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TIME TO RENEW SPORTING LICENSES

Weekend fishing can be filled with surprises -- but don't let fishing without a valid license add to them.

All New York State sporting licenses (hunting, fishing and trapping) expire on Saturday. But many licensing agents close during the weekend. So if you plan to fish on Sunday, it would be best to get the 2000-2001 license today or Friday in preparation for the weekend outings.

Lake trout season ends Saturday on Lake Ontario, but inland trout season continues until Oct. 15.

Several changes in the "Fishing Regulations Guide 2000-2002" affect Western New York anglers. The guide, free when applying for a new sporting license, lists the many new rules in "Highlights of Changes" on page 5.

Department of Environmental Conservation fishery officials want anglers to note a printing error in the length limit of trout and salmon. While the length for trout and salmon has been increased from 9 to 15 inches in Lake Ontario and the lower Niagara River, that change does not apply to the upper Niagara River and Lake Erie, as stated in the new regulations.

A summary of all changes important to area anglers appears in The Buffalo News Notebook on The Outdoors Page in the Sports Section this Sunday.

Lake Erie

A few boaters get out between windstorms and bring in walleye or two. Perchers have trouble anchoring and setting up for ringbacks in deeper waters off Sturgeon Point and Cattaraugus Creek.

Most Erie activity centers on trout runs up feeder creeks. The first burst of rainbow/steelhead trout has made its way up to impassable barriers. Cattaraugus Creek trouters find steelies and 'bows anywhere from the breakwater at the mouth up to the Springville dam.

Muddy waters do little to slow the action. Small feeders settle out quicker than the main waters of Eighteen Mile, Cattaraugus, Silver, Canadaway and Chautauqua Creeks, but trout are en route through the stained main currents.

Spinners and spoons work from shore around creek mouths, but live and fresh baits give off enough scent for fish to find and hit nightcrawlers, skein and egg sacks in stained and muddy creek waters.

Niagara River/Lake Ontario

Open-water trolling has slowed as trout and salmon move closer to shore and up streams, creeks and rivers. With lake trout season ending Saturday, boaters might run both top and bottom rigs to check for incoming lakers and the possibility of a near-surface coho run similar to the one that showed last year.

Devils' Hole draws the main boat traffic, as kings stage in the hole daily. Skein works best, but egg sacks hold longer in the current and account for a good fish or two.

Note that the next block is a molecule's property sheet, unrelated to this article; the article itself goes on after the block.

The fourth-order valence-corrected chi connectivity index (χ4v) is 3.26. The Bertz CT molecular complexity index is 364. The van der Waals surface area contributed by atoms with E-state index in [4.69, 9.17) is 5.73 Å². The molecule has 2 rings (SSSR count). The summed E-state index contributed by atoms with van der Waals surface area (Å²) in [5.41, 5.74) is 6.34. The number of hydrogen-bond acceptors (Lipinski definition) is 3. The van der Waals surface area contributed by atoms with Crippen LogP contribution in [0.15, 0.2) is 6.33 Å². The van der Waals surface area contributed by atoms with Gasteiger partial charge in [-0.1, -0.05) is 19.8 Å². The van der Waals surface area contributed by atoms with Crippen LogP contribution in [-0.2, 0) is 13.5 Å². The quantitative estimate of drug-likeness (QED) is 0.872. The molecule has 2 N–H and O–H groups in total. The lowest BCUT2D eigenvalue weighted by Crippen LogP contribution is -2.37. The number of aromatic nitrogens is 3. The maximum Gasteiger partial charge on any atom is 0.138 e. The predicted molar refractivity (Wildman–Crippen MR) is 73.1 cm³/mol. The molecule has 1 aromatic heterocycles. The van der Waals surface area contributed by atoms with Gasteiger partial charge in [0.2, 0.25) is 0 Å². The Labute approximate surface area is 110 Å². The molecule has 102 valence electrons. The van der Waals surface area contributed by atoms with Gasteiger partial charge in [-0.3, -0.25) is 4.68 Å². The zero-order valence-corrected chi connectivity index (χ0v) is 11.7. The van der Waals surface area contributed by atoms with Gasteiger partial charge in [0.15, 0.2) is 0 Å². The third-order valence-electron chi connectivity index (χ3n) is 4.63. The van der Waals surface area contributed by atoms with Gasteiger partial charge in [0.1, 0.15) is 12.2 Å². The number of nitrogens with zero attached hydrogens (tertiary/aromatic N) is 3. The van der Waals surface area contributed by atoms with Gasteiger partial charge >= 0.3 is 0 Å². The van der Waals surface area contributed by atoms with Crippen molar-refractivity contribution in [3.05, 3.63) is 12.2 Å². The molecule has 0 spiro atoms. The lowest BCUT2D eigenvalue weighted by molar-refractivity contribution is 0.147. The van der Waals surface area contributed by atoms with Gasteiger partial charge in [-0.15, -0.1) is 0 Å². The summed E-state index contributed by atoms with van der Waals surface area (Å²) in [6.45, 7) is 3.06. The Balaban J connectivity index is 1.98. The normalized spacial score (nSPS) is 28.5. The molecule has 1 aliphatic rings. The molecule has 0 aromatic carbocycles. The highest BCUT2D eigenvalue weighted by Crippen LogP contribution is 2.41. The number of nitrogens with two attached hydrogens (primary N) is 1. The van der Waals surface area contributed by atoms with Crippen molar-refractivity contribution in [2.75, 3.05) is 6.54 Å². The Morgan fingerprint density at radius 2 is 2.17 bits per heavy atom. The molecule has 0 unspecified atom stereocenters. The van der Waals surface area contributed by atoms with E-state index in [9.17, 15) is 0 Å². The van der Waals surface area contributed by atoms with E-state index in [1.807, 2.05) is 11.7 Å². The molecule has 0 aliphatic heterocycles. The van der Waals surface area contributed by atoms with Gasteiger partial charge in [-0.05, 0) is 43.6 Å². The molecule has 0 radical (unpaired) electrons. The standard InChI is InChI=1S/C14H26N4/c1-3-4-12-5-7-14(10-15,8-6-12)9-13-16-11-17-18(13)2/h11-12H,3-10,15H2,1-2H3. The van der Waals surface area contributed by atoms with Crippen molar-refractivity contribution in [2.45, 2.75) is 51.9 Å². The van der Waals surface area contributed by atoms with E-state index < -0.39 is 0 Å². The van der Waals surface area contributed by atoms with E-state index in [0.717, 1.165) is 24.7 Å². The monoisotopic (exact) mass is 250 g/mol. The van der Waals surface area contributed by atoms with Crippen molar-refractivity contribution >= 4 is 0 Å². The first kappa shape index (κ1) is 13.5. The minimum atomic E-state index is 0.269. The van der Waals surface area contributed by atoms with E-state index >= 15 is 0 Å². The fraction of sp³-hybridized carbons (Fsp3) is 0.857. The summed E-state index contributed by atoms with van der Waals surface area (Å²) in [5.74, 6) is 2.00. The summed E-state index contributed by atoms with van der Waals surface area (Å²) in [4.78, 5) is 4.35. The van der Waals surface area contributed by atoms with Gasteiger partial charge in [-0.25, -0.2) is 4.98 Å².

Inland lakes

Chautauqua -- "The guys that are getting walleyes are working for them," said Bob Brown at Redwood Ranch. Brown sees some nice 'eyes brought into his motel and bait shop at Bemus Point, but the better catches come with some searching and lure changing. Vertical spoons and blade baits have done well on 15- to 25-foot edges in the north basin. Brown recommends the Silver Buddy, Got-Cha and football jigs along Prendergast Point, Dewitville Bay and Warner Bar.

Conesus -- Live baits work best for bass around weed edges anywhere on the lake. 'Crawlers or crayfish attract both smallmouth and largemouth bass.

Honeoye -- Crappie have begun hitting waxworms close to weed edges. Deeper sets (10-15 feet) still do better than weed edge shallow rigs. Walleye action has been slow, but, starting Sunday, new regulations allow anglers to keep 'eyes measuring just 15 inches. Previously, the length limit was 18 inches. Creel limits remain three fish per angler.

Seneca -- Perch and bass activity has slowed, but northern pike have begun hitting top-water baits cast over weeds. The action cannot match the pike and chain pickerel numbers of the 1970s, but surprising numbers and sizes have shown in weeds along the north end of the lake.

Oneida -- Perch began schooling at the west end of the lake in great numbers but not exceptional sizes. Oneida's walleye regulations change at midnight Saturday. The new rules allow for only three fish per angler -- not the statewide 5-fish limit -- and the length limit goes from 15 to 18 inches for all waters of Oneida Lake and all tributary waters up to the first impassible barrier.

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